R2.4 Allocation of referees

R2.4.1 The Organising Body has power to direct whether Authorised Referees may act as Referees on Request or Referees in Charge.

R2.4.2 Subject to any such direction, the Tournament Referee may allocate Authorised Referees to act as:

R2.4.2.1 a Referee on Request either generally or for one or more specified games or courts; or

R2.4.2.2 a Referee in Charge for one or more specified games or courts.

The Tournament Referee may also carry out such duties.

R2.4.3 Irrespective of any such direction, the Tournament Referee has the power to act as a Referee in Charge of a game or allocate another Authorised Referee to do so.

R2.4.4 The Tournament Referee must ensure that the players are told of any referee allocated to their game or court and whether that referee is a Referee on Request or Referee in Charge.

R2.4.5 If no referee has been allocated to a game, any Authorised Referee may act as a Referee on Request for that game.

R2.5 Checking courts and equipment

The Tournament Referee must ensure that the courts and equipment are checked for conformity with the Laws or Rules, regulations and advertised conditions. Hoop settings must be checked at the start of each day and may be checked between games.

R3 Powers and duties of an Active Referee

An Active Referee has the following powers and duties subject to the restrictions in R5 on using certain information.

R3.1 General powers and duties

R3.1.1 An Active Referee has power to decide all questions of fact and Law or Rule. However, a referee who is asked to rule on a matter for which the referee is insufficiently qualified should seek advice from or refer it to another Authorised Referee who is able to deal with the matter.

R3.1.2 An Active Referee must try to ensure that a match is played in accordance with the Laws of Association Croquet or Rules of Golf Croquet as appropriate and any applicable regulations and tournament or event conditions.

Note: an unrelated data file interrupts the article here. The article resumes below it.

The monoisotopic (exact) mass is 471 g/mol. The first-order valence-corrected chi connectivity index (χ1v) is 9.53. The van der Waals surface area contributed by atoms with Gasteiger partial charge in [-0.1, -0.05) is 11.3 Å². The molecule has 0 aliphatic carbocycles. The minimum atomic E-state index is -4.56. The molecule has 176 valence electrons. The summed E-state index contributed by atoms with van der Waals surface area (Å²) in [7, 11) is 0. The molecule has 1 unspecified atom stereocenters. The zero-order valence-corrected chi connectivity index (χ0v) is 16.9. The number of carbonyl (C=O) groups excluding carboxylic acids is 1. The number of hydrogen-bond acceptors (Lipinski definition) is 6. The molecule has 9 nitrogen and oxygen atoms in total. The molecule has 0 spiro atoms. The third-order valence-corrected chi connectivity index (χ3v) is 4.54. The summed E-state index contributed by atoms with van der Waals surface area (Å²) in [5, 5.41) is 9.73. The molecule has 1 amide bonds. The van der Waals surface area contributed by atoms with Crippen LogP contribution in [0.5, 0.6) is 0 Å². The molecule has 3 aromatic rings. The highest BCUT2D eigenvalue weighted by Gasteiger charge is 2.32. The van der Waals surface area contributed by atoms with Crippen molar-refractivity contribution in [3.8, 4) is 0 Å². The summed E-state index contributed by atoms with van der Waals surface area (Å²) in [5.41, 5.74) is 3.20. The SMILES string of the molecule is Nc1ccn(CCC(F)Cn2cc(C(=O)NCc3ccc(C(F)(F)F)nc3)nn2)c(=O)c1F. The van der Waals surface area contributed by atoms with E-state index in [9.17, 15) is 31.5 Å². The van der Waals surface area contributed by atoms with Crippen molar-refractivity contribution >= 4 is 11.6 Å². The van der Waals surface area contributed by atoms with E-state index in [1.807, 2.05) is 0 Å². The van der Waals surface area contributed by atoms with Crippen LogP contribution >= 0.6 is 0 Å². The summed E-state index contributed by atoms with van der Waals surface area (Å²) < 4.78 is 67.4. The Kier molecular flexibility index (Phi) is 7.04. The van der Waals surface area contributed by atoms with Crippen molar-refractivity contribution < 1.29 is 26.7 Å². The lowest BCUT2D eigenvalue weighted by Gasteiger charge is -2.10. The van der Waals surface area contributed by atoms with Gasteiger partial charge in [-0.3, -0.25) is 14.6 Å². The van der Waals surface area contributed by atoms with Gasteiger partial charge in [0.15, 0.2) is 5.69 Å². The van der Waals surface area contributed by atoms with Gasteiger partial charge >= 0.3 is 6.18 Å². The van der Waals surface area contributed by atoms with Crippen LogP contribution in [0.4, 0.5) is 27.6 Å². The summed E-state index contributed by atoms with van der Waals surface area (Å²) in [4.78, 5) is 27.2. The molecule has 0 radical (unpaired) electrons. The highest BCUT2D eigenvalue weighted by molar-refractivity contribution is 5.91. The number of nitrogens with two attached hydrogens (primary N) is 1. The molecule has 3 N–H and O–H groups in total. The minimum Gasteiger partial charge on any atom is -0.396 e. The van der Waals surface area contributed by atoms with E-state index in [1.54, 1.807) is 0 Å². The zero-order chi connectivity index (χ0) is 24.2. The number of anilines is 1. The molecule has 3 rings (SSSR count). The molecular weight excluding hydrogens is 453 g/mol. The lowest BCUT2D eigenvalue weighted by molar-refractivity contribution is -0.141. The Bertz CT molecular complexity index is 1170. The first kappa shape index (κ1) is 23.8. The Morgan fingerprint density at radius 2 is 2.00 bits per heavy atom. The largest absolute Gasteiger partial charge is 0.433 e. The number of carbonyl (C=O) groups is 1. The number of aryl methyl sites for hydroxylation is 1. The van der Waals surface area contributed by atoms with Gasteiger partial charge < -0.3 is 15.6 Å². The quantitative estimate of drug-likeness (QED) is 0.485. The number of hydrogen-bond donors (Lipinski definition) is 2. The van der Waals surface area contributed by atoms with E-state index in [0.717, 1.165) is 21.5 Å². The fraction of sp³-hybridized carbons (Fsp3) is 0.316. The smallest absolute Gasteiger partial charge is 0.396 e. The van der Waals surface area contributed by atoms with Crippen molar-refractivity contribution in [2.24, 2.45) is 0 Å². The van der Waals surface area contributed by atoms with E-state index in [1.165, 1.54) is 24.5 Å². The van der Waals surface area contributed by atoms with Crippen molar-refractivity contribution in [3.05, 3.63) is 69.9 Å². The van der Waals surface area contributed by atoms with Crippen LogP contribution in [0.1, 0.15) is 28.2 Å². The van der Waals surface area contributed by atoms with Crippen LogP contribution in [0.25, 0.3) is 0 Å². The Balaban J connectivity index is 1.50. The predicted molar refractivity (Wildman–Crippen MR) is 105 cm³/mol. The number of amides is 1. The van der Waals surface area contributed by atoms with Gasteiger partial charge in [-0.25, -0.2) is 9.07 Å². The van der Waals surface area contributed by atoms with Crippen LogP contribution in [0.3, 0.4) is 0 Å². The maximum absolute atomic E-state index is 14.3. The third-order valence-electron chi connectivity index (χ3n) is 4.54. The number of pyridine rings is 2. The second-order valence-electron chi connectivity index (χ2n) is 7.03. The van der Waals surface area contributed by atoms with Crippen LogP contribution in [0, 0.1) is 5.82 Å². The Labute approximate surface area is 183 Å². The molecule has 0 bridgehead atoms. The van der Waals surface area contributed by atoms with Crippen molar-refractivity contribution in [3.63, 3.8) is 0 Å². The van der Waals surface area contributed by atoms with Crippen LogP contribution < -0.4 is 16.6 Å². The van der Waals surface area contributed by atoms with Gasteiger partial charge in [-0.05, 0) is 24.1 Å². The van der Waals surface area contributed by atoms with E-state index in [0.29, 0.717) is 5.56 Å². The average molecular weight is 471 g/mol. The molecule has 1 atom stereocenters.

R3.1.3 An Active Referee should go onto or remain on the court only when necessary and should be mindful of any double-banked game.

R3.2 State of the game

R3.2.1 An Active Referee has the power to ask the players for information on the state of the game. The referee must do so when that information is required to make a decision but should otherwise avoid questions which might suggest a line of play. The players are obliged to answer to the best of their knowledge.

R3.2.2 An Active Referee who has reason to think that there is any disagreement about the state of the game must investigate and settle the matter before play continues. This applies especially to a referee who is appointed to be a Referee in Charge for a game that is already in progress.

R3.2.3 [AC: Subject to Law 23.3, an Active Referee must ask about any apparent discrepancy between the position of a clip and the course of play that the referee notices.]

R3.3 Ruling on a past incident that is in dispute

The following regulations apply if an Active Referee is asked to rule on an incident that has already occurred.

R3.3.1 The Active Referee must tell the players anything that the referee has seen that may affect a decision. The referee must hear what both sides have to say and may question them. The referee has the discretion to hear other witnesses. The referee will then give a decision to the best of the referee's ability.

R3.3.2 The Active Referee may declare a fault only on the basis of:

R3.3.2.1 facts about the stroke agreed by the striker and the opponent;

R3.3.2.2 the evidence of the striker;

R3.3.2.3 the referee's own observations of the stroke, its effects and its outcome; or

R3.3.2.4 the evidence of well-placed neutral witnesses, excluding the opponent, whom the referee chooses to consult believing that they have sufficient understanding of relevant Laws or Rules. The referee may not declare a fault solely on the evidence of the opponent.

R3.3.3 As a last resort, the Active Referee may give a compromise decision. This may involve arbitrary adjustment of: